Wages for working Australians are failing to keep pace with the rising cost of living despite company profits rebounding strongly from the Global Financial Crisis.
A new analysis of key economic data released today shows company profits have risen by 27.5% in the past year – more than ten times the rate of wages for private sector employees which have risen by just 2.7%.
ABS data shows that half (50%) the Australian workforce — more than four million people — earn just $850 a week or less.
And living costs for working households have risen by 4.5% — well above the overall Consumer Price Index and the rate of pay rises enjoyed by most Australian workers in the past year.
In his address to the Ai Group’s National Conference in Canberra today (11 am Tuesday 19 October), Mr Lawrence warns that  the strong growth in company profits relative to wages shows unions are justified in pursuing significant pay rises in companies that can afford it.
“Workers in the sectors that are growing strongly should be seeing more of the benefits.
“It’s clear that the Australian economy has emerged from the global recession in a better position than almost any other developed nation,” said Mr Lawrence.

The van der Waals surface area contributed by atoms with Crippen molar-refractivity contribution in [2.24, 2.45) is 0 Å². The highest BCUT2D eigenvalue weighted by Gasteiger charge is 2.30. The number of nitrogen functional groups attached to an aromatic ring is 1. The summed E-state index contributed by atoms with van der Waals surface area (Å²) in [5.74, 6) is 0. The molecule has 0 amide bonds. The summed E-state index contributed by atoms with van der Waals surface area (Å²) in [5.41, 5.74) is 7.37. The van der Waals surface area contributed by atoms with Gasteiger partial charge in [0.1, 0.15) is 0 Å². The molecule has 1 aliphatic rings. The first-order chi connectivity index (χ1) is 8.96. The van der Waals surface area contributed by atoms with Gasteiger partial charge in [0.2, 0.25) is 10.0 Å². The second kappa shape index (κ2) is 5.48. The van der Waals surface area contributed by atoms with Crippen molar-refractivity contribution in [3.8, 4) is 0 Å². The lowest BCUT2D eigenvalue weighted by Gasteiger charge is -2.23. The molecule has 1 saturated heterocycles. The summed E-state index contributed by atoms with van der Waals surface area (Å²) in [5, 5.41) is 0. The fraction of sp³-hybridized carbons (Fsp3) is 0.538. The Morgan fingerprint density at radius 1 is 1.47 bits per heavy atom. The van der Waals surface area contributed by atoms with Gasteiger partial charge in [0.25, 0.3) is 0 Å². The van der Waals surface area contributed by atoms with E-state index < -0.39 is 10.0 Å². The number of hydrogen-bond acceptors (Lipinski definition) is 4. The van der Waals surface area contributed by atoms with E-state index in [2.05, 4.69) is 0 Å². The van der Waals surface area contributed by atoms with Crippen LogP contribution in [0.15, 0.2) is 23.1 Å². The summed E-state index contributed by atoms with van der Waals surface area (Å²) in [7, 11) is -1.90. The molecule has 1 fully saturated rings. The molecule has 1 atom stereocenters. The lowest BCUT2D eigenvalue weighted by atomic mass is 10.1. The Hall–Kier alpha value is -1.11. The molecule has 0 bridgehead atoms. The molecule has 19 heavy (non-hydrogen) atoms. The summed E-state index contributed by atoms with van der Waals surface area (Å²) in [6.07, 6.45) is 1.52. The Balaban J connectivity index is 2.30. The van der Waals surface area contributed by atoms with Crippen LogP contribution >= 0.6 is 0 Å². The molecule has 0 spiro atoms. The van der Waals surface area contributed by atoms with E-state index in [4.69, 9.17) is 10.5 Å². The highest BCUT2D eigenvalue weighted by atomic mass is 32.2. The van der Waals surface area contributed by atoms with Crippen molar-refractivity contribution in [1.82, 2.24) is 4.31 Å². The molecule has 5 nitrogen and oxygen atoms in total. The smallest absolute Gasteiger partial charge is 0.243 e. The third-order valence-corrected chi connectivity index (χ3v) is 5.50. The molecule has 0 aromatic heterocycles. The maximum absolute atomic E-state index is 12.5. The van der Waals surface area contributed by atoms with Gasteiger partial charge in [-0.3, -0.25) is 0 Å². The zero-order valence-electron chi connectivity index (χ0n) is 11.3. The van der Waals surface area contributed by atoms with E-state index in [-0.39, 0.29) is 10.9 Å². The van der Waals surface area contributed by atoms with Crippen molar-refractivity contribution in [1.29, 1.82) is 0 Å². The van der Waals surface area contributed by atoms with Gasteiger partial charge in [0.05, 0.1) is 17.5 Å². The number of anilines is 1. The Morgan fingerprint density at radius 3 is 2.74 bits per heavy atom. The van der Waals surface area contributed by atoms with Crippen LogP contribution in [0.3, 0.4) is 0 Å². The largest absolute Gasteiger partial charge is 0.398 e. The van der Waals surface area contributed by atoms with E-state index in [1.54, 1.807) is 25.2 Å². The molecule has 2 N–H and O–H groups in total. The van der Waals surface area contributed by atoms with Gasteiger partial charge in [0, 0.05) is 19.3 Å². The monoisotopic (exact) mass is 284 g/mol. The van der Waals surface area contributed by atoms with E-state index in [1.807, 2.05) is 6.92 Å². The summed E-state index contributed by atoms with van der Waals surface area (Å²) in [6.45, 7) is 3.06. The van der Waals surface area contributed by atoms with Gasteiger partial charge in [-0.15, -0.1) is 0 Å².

“Our unemployment rate is at 5.1%, almost half the rate in the US (9.6%), and substantially lower than the UK (7.8%) and the OECD average (8.5%).
“Overall business is doing well from the resurgent economy and there are absolutely no grounds for big business lobby groups to be agitating to wind back workers’ rights under the Fair Work laws.
“Corporate profits are up strongly, helped by a big increase in the price of Australian exports relative to imports (the terms of trade).
“The profit share of national income is now near the record highs it reached in 2008, while the wages share of income is the lowest since 1964.
“Profits in industries such as mining and construction industries have risen by more than 55% in the past year, more than fifteen times the rise in wages for employees in those industries.
“But while the booming resources industry is helping some industries and regions, it is also putting financial pressure on working people through the likelihood of higher interest rates and is leading to reduced activity in non-mining export sectors.
“The three sectors of economy where workers’ wages have been held down the most by employers in the past year are the wholesale trade, accommodation and food services and the information, media and telecommunications industries.
“Across the workforce, the data shows workers on union-negotiated collective agreements continue to enjoy significantly higher pay rises compared to employees on awards or non-union job contracts,” said Mr Lawrence.